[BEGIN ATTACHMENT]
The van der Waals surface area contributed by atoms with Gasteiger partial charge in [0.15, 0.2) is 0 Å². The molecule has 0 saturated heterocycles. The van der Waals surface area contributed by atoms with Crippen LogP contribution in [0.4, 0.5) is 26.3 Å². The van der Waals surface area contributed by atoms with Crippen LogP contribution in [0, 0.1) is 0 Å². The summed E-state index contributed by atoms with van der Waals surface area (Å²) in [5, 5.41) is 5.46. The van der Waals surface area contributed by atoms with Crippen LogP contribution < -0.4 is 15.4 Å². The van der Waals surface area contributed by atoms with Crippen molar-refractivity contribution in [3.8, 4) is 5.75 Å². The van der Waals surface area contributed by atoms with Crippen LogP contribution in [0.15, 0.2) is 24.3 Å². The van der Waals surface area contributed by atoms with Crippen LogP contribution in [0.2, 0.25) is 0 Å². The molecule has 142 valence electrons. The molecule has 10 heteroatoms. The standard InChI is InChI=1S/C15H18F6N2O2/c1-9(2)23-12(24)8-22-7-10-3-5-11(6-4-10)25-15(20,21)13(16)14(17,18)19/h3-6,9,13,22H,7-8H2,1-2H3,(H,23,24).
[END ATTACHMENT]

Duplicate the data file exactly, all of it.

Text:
The van der Waals surface area contributed by atoms with Gasteiger partial charge in [0.15, 0.2) is 0 Å². The molecule has 0 saturated heterocycles. The van der Waals surface area contributed by atoms with Crippen LogP contribution in [0.4, 0.5) is 26.3 Å². The van der Waals surface area contributed by atoms with Crippen LogP contribution in [0, 0.1) is 0 Å². The summed E-state index contributed by atoms with van der Waals surface area (Å²) in [5, 5.41) is 5.46. The van der Waals surface area contributed by atoms with Crippen LogP contribution < -0.4 is 15.4 Å². The van der Waals surface area contributed by atoms with Crippen molar-refractivity contribution in [3.8, 4) is 5.75 Å². The van der Waals surface area contributed by atoms with Crippen LogP contribution in [0.15, 0.2) is 24.3 Å². The van der Waals surface area contributed by atoms with Crippen LogP contribution in [0.2, 0.25) is 0 Å². The molecule has 142 valence electrons. The molecule has 10 heteroatoms. The standard InChI is InChI=1S/C15H18F6N2O2/c1-9(2)23-12(24)8-22-7-10-3-5-11(6-4-10)25-15(20,21)13(16)14(17,18)19/h3-6,9,13,22H,7-8H2,1-2H3,(H,23,24).